Silence broken on case of American couple charged with murder in Qatar

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More than six months after an American couple was jailed in Qatar over the death of their daughter, a public appeal has been launched to raise awareness about their case.

Last month, Matt and Grace Huang appeared in a lower Doha court and were formally charged with murdering their eight-year-old daughter Gloria, who died in January.

If convicted, they could face the death sentence, although Qatar has maintained a moratorium on actual executions for more than a decade.

Friends and family of the Huangs had initially launched a Facebook group in support of the couple in January, but quickly took it down to avoid negative publicity.

Since then, several people close to the Huangs have expressed knowledge of the case but declined to be interviewed by Doha News, as did the US Embassy, citing the couple’s privacy concerns.

But this week, it was announced that the accused, who hail from Los Angeles, have had their case picked up by the California Innocence Project, a program run by the California Western School of Law that works to clear people who have been charged with crimes they didn’t commit.

The CIP, which usually focuses on US cases but made an exception for the Huangs, has launched a website with the David House International Crisis agency and American law firm Lewis and Roca to refute the accusations against the couple. 

What happened

According to the website, the Huangs, an American couple of Asian descent, moved to Qatar last year with their three children, who were adopted from Ghana and Uganda.

Matt Huang worked as a supervising engineer on a water purification and recycling project related to 2022 World Cup infrastructure building. His wife, who has a master’s degree in education, home-schooled the children, aged 6, 8 and 9 years old.

On Jan. 15, 2013, their daughter Gloria suddenly died, of causes that still remain unknown, although the couple admits she had not eaten in four days.

The Huangs was taken into custody by police the next day, and have been held on separate floors of the same detention facility since then. Their sons were briefly put into Qatar’s orphanage, but are now in the care of their grandmother, and are not allowed to leave the country.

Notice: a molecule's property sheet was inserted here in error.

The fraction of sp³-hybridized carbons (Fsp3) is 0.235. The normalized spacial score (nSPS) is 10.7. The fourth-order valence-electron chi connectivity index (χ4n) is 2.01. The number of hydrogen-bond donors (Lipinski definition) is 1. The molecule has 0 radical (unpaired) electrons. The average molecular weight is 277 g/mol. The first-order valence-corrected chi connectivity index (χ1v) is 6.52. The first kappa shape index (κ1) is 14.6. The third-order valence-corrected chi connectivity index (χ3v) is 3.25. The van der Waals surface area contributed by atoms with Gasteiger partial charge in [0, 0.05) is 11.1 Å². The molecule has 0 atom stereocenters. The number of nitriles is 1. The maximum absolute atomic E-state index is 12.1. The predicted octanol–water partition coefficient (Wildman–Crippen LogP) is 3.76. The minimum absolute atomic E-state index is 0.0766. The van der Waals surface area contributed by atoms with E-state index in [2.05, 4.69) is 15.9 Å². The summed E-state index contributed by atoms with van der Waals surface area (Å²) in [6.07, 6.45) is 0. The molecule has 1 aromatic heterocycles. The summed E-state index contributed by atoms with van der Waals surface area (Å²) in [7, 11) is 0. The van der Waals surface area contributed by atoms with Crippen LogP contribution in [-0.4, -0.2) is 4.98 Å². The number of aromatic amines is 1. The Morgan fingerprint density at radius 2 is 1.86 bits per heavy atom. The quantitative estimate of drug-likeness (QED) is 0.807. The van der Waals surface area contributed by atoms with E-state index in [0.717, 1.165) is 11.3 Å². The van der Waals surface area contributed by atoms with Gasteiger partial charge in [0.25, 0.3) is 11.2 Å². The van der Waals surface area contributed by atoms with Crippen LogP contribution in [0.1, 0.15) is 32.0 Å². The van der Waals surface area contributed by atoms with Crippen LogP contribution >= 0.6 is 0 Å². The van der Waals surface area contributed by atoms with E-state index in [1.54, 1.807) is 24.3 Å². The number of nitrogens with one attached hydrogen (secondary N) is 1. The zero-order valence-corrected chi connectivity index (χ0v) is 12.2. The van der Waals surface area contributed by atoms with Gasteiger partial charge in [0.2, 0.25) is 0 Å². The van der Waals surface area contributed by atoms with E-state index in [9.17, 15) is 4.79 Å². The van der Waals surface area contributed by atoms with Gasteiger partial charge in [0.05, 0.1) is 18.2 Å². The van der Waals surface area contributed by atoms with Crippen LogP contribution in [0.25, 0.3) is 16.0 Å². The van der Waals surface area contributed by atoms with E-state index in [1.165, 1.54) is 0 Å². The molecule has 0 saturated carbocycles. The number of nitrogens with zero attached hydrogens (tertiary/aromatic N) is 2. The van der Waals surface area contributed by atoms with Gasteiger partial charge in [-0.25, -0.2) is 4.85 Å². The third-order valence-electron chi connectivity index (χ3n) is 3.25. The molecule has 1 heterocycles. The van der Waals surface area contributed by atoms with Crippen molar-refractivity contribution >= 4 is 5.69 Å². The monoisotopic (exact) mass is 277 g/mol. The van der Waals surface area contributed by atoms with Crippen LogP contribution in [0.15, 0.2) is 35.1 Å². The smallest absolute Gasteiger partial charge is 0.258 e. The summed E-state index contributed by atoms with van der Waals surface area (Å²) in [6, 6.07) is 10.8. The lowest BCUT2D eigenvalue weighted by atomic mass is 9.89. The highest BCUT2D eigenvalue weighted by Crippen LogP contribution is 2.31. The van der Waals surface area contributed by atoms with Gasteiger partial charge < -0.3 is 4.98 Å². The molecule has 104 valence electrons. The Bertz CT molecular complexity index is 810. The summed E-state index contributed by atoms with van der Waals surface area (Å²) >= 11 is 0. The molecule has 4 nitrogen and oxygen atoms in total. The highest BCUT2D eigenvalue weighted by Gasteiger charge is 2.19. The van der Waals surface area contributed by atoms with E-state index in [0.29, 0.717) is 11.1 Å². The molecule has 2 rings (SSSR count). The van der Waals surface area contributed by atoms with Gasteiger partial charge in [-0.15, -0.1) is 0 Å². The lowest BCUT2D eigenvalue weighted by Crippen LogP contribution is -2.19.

According to the CIP’s website, an autopsy of Gloria’s body ruled out death by poisoning or bodily trauma. A medical examiner testified in court that Gloria appeared emaciated and died of “wasting,” which could be interpreted as starvation, or also mean she suffered from cachexia, in which disease caused her body to waste away. 

The Huangs deny starving their daughter, saying that she had an eating disorder related to living the first four years of her life in extreme poverty, and she would sometimes go days without food and then binge eat. CIP suggests that the disorder may have weakened her heart, making her more vulnerable to stroke, seizure, or cardiac arrest.

‘Suspicious’ adoptions

The case against the Huangs, who have also been accused but not yet charged with human trafficking, appears to involve cultural misunderstandings about their decision to adopt from Ghana.

According to the CIP: 

“The Huangs’ adoption of three black children is suspicious, the Qatari police have claimed, ‘since the main reasons, when buying a child, must be that they are good-looking and well-behaved, or have hereditary features that are similar to those of the parents.  But in this case, on the contrary, the children connected to the incident are all from Africa.’ 

The website adds that another factor at play is police interviews with a number of unnamed sources questioning the couple’s parenting abilities. According to those sources:

“The Huangs were ‘mysterious’ and kept to themselves, were ‘stingy’ with their children, the children did not have decent clothes or toys, and that Gloria disappeared about 8-10 days prior to her death.”

The couple have denied all of these allegations, and are scheduled to reappear in court after the summer break.

Thoughts?

Credit: Photo courtesy of California Innocence Project

Note: This article has been corrected to reflect that the Huangs’ children hail from two African countries, not one.